Editorial comment – Shocking NCD stats

Small figurines are seen in front of displayed World Health Organization logo in this illustration taken February 11, 2022. REUTERS/Dado Ruvic/Ilustration

It is shocking that every two seconds one person under the age of 70 loses his or her life to non-communicable diseases!

The World Health Organization, in a report titled Invisible numbers: The true extent of noncommunicable diseases and what to do about them stated major risk factors.

These included tobacco use, an unhealthy diet, harmful use of alcohol, physical inactivity and air pollution which it insists could prevent or delay significant ill health and the large number of deaths from NCDs.

The report stated NCDs a­ffected all countries and regions, but the largest burden was on low and middle-income countries, accounting for 86 per cent of premature deaths.

“The COVID-19 pandemic took an especially heavy toll on people living with NCDs, highlighting how these diseases undermine the very foundations of good health,” the report stated.

“The COVID-19 pandemic has demonstrated that protecting and promoting health is not only the domain of health ministers. In the same way as COVID-19, NCDs endanger lives, livelihoods and global development, which means that preventing and managing these diseases requires a concerted eff­ort, with a whole-of-government, whole-of-society response across countries and sectors.”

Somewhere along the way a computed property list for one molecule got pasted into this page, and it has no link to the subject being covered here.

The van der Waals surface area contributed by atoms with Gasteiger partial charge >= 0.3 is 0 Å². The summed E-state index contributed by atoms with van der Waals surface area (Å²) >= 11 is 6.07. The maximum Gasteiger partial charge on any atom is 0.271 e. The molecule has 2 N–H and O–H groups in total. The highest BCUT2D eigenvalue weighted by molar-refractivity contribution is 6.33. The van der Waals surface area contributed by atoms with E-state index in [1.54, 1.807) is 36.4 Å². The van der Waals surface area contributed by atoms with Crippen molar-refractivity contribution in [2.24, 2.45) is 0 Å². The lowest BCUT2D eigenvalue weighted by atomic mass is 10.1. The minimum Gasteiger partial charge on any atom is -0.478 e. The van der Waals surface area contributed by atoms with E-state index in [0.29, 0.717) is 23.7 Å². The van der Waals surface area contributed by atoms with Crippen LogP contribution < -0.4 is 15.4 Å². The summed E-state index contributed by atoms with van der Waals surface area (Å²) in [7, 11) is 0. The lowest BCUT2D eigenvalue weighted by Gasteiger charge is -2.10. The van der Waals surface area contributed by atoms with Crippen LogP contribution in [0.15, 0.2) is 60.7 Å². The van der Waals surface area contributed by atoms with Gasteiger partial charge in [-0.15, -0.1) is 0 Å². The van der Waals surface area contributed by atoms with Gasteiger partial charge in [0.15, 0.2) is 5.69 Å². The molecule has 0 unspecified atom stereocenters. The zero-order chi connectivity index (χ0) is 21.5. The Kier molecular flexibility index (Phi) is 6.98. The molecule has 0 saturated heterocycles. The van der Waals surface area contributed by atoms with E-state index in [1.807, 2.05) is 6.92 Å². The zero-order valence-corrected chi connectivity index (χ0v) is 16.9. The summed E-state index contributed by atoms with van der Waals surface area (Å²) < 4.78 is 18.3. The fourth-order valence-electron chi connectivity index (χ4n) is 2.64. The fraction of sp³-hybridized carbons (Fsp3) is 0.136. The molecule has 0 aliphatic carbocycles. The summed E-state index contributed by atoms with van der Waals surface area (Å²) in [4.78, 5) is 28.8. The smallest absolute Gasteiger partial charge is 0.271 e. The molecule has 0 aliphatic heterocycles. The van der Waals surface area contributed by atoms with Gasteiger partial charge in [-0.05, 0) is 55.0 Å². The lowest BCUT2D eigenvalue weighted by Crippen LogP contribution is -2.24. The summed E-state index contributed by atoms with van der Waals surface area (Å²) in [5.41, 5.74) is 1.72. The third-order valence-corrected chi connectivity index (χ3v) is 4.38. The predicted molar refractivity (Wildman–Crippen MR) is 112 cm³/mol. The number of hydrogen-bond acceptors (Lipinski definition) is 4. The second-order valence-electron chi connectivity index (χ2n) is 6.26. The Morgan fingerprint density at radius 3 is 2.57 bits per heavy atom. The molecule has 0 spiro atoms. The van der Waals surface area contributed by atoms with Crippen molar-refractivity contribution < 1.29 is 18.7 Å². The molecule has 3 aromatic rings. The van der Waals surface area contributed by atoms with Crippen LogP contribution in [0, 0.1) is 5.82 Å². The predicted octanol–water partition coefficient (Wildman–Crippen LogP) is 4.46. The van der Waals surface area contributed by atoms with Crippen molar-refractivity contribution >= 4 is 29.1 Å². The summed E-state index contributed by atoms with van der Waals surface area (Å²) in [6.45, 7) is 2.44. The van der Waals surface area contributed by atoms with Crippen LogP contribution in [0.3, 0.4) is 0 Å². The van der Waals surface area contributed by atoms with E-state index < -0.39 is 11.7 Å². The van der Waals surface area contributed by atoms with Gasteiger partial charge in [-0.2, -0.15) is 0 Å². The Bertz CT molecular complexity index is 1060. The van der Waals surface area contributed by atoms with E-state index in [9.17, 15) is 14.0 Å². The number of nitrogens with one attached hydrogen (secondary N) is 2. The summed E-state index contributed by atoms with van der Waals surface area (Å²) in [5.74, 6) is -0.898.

The chief NCDs, it noted, were cardiovascular diseases (heart disease and stroke), cancer, diabetes and chronic respiratory diseases – along with mental health, causing nearly three-quarters of deaths in the world.

NCDs account for about 84 per cent of all deaths in Fiji.

The report also stated the chance of dying from NCDs was higher for those living in lower-income countries.

WHO said its new data portal showed there were 6038 total deaths caused by NCDs in Fiji and the probability of premature mortality from NCDs stood at 38 per cent.

The tragedy was that NCDs were often preventable, it pointed out, and millions of people could avoid years of poor health and live longer, healthier, happier lives within their families and communities.

“Most deaths from NCDs could be delayed or even prevented by eliminating risks to health,” the WHO report stated.

“These lead to biological risk factors — raised blood pressure (hypertension), overweight and obesity, raised blood glucose and raised cholesterol.”

Now that we are aware of the shocking results, we should be motivated to do the right thing.

That should mean factoring in a healthy diet, and exercising for a few minutes daily.

Our challenge though is to take that first step to a healthy and motivated lifestyle.

Now that’s going to be good for us individually.

Again, it is scary thinking about the fact that every two seconds one person under the age of 70 dies from NCDs!

That is serious business!

In fact it is in our best interest that we are aware, and actually doing something about it!

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